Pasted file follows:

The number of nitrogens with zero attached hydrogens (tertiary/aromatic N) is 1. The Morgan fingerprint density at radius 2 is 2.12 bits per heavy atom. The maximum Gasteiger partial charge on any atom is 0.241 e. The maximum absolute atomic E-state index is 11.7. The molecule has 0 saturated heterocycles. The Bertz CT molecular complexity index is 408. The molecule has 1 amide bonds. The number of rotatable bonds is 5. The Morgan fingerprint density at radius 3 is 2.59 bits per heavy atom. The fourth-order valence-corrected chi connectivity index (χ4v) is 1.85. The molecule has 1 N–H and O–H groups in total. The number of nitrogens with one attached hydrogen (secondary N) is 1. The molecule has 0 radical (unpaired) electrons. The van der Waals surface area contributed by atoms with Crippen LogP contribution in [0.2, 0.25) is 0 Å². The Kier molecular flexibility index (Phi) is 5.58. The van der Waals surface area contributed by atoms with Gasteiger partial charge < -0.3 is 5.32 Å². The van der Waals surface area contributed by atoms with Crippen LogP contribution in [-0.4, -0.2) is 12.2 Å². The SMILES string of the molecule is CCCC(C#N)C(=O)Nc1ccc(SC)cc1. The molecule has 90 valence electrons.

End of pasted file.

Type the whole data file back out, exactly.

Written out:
The number of nitrogens with zero attached hydrogens (tertiary/aromatic N) is 1. The Morgan fingerprint density at radius 2 is 2.12 bits per heavy atom. The maximum Gasteiger partial charge on any atom is 0.241 e. The maximum absolute atomic E-state index is 11.7. The molecule has 0 saturated heterocycles. The Bertz CT molecular complexity index is 408. The molecule has 1 amide bonds. The number of rotatable bonds is 5. The Morgan fingerprint density at radius 3 is 2.59 bits per heavy atom. The fourth-order valence-corrected chi connectivity index (χ4v) is 1.85. The molecule has 1 N–H and O–H groups in total. The number of nitrogens with one attached hydrogen (secondary N) is 1. The molecule has 0 radical (unpaired) electrons. The van der Waals surface area contributed by atoms with Crippen LogP contribution in [0.2, 0.25) is 0 Å². The Kier molecular flexibility index (Phi) is 5.58. The van der Waals surface area contributed by atoms with Gasteiger partial charge < -0.3 is 5.32 Å². The van der Waals surface area contributed by atoms with Crippen LogP contribution in [-0.4, -0.2) is 12.2 Å². The SMILES string of the molecule is CCCC(C#N)C(=O)Nc1ccc(SC)cc1. The molecule has 90 valence electrons.